I Think I'm Worried About My Kid
Does my child need professional help?
Posted Friday, May 29, 2009, at 7:03 AM
This is tricky ground. You don't want to overreact to a possibility that remains unlikely, and very low-rate events are difficult to manage. The likelihood of something terrible happening may be very low, but the magnitude of the event, if it were to happen, is so huge that one must consider intervening. It's easy to misdiagnose or overdiagnose the everyday problems of children (e.g., anxiety, depression, hyperactivity), but a professional can be especially useful here if he or she uses systematic measures to assess child functioning and danger. Getting such a professional opinion will either allay worries or speed entrance into a program that can make a change.
Another factor to take into account is that parents, teachers, and other adults tend to detect and respond to a child's externalizing problems—those that disrupt the environment, such as oppositional, aggressive, and anti-social behavior—more readily than to internalizing ones like depression and anxiety. The most common clinical concern in psychiatry and psychology raised by this tendency is the overdiagnosis of hyperactivity. It's easy to point to an active boy and say, "That child is hyperactive. Go get treatment and start medicating." Systematic ways of measuring behavior reveal that many such children do not meet the criteria for the diagnosis.
So pay special attention to what might be outward signs of internalizing problems.
First, has there been any change in behavior? A behavior may take on significance and become a problem because it represents a break from the usual pattern. Two different preadolescents might mope, tend to stay in their room, and not want to be with friends. This may be pretty much how one child acts and has always acted, which is also, by the way, kind of like the way his dad acts. For the other child, who is usually actively involved in things and pretty cheerful (when not giving the usual attitude, of course), moping and standoffishness mark a notable change. In the case of this latter child, a parent should be more alert to the possibility of depression. The change marks the behavior as clearly not a matter of temperament or enduring personality style but as something else.
Second, is the child showing signs of stress that coincide with exposure to an event or stressor? Here I'm talking about, for instance, exposure to a disaster (anything from the grand scale, like a hurricane, down to something in the household, like a fire), domestic violence, death of a relative, peer bullying, sexual abuse, or even exposure to violent TV, be it CSI or news footage. The child may show lack of sleep, nightmares, anxiety, clinginess, or impairment as noted above. Many of the effects are transient, depending on the child and the nature of the event. If they do not go away or lessen after a few weeks (depending on the child and severity of the exposure to the event), consider seeking help.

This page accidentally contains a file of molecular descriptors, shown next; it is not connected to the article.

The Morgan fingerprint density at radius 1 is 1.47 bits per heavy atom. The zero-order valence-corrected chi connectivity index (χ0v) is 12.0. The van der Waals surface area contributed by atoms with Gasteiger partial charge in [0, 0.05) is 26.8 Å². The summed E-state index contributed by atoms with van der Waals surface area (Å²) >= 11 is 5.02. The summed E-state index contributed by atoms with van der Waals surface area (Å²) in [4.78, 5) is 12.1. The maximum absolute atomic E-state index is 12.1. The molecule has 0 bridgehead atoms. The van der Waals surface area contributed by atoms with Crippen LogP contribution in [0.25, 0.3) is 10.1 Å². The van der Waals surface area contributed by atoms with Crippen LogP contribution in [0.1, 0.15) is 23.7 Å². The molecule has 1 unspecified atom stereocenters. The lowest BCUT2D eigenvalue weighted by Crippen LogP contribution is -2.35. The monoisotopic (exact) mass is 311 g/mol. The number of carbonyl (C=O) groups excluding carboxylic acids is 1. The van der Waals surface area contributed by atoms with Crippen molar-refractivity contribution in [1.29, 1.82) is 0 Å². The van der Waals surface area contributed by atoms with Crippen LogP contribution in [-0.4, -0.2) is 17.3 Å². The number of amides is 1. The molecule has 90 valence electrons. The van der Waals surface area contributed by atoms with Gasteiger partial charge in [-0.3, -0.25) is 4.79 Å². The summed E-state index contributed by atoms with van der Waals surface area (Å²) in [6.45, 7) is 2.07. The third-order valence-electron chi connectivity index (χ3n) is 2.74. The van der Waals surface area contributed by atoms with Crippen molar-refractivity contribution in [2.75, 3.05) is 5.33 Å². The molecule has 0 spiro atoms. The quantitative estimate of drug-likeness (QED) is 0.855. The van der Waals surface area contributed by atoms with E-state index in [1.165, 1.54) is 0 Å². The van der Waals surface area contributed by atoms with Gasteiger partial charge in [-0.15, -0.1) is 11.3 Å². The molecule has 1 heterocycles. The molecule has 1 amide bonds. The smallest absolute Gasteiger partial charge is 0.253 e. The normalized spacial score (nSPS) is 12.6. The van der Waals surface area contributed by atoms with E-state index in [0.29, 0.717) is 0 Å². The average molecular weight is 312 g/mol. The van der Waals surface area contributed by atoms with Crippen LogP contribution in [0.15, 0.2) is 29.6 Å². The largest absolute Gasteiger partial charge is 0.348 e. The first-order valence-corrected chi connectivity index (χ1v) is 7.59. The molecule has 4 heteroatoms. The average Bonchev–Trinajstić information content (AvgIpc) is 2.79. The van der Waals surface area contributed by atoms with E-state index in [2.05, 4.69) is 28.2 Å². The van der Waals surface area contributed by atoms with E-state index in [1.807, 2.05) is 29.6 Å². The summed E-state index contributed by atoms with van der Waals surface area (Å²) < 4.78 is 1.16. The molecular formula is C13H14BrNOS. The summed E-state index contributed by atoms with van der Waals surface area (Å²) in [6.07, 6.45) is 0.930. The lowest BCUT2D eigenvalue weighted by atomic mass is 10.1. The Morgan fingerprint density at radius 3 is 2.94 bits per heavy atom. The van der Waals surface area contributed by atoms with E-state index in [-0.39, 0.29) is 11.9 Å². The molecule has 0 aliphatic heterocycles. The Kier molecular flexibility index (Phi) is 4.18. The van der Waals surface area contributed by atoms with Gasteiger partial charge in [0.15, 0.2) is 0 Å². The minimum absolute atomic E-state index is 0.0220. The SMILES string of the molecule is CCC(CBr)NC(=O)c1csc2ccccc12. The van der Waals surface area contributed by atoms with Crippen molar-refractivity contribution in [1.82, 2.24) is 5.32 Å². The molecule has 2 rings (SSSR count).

When in doubt, pediatricians, psychologists, and child psychiatrists are the first line of inquiry about how a child is doing. Pediatricians do not specialize in social, emotional, or behavioral problems and psychiatric disorders; their primary training is in medicine and physical health. But a large percentage of children (up to 40 percent) who are brought to them have psychological problems. Thus, pediatricians very often serve as parents' first contact with specialists who can treat such problems or make referrals to mental health professionals. Psychologists and child psychiatrists are trained to provide systematic evaluation, meaning that they use various standard psychological measures to see how the child is doing in many areas of social, emotional, cognitive, and behavioral functioning. And they're trained to look at different contexts—how the child is doing at home, in school, in peer relations—and assess any signs of trouble requiring follow-up.
In a subsequent piece, we'll talk about the next logical step in this process: how to decide on the approach and the particular professionals best suited to helping your child. You need to be a critical consumer of mental-health services, as critical as you'd be when buying a car or a house, and we'll offer some suggestions about how to equip yourself to face that challenge.
Alan E. Kazdin, who was president of the American Psychological Association in 2008, is John M. Musser professor of psychology and child psychiatry at Yale University and director of Yale's Parenting Center and Child Conduct Clinic.
Carlo Rotella is director of American studies at Boston College.